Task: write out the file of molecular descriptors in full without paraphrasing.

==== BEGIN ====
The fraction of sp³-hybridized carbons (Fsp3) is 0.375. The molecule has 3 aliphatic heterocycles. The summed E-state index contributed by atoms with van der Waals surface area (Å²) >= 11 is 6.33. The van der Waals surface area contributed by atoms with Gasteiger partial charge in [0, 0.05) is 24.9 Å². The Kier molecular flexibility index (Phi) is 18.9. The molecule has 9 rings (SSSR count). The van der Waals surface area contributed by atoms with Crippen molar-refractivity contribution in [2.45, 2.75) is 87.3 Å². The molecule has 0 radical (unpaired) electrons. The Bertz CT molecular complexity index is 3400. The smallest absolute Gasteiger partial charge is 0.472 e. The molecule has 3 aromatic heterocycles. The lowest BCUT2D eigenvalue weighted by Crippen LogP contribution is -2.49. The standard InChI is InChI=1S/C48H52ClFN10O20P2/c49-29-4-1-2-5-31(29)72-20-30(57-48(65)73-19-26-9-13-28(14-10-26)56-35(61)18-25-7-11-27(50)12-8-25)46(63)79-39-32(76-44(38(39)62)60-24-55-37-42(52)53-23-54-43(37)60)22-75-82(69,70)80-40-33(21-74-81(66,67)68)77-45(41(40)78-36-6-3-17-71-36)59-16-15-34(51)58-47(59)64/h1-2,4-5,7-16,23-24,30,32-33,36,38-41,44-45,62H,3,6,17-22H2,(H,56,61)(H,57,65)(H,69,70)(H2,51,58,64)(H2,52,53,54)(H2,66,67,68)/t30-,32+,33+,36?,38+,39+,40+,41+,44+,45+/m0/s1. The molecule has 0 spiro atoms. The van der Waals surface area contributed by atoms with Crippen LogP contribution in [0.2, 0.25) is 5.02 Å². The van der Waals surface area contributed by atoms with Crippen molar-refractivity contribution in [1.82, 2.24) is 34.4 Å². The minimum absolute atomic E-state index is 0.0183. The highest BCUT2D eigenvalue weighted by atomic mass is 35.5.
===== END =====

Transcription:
The fraction of sp³-hybridized carbons (Fsp3) is 0.375. The molecule has 3 aliphatic heterocycles. The summed E-state index contributed by atoms with van der Waals surface area (Å²) >= 11 is 6.33. The van der Waals surface area contributed by atoms with Gasteiger partial charge in [0, 0.05) is 24.9 Å². The Kier molecular flexibility index (Phi) is 18.9. The molecule has 9 rings (SSSR count). The van der Waals surface area contributed by atoms with Crippen molar-refractivity contribution in [2.45, 2.75) is 87.3 Å². The molecule has 0 radical (unpaired) electrons. The Bertz CT molecular complexity index is 3400. The smallest absolute Gasteiger partial charge is 0.472 e. The molecule has 3 aromatic heterocycles. The lowest BCUT2D eigenvalue weighted by Crippen LogP contribution is -2.49. The standard InChI is InChI=1S/C48H52ClFN10O20P2/c49-29-4-1-2-5-31(29)72-20-30(57-48(65)73-19-26-9-13-28(14-10-26)56-35(61)18-25-7-11-27(50)12-8-25)46(63)79-39-32(76-44(38(39)62)60-24-55-37-42(52)53-23-54-43(37)60)22-75-82(69,70)80-40-33(21-74-81(66,67)68)77-45(41(40)78-36-6-3-17-71-36)59-16-15-34(51)58-47(59)64/h1-2,4-5,7-16,23-24,30,32-33,36,38-41,44-45,62H,3,6,17-22H2,(H,56,61)(H,57,65)(H,69,70)(H2,51,58,64)(H2,52,53,54)(H2,66,67,68)/t30-,32+,33+,36?,38+,39+,40+,41+,44+,45+/m0/s1. The molecule has 0 spiro atoms. The van der Waals surface area contributed by atoms with Crippen LogP contribution in [0.2, 0.25) is 5.02 Å². The van der Waals surface area contributed by atoms with Crippen molar-refractivity contribution in [1.82, 2.24) is 34.4 Å². The minimum absolute atomic E-state index is 0.0183. The highest BCUT2D eigenvalue weighted by atomic mass is 35.5.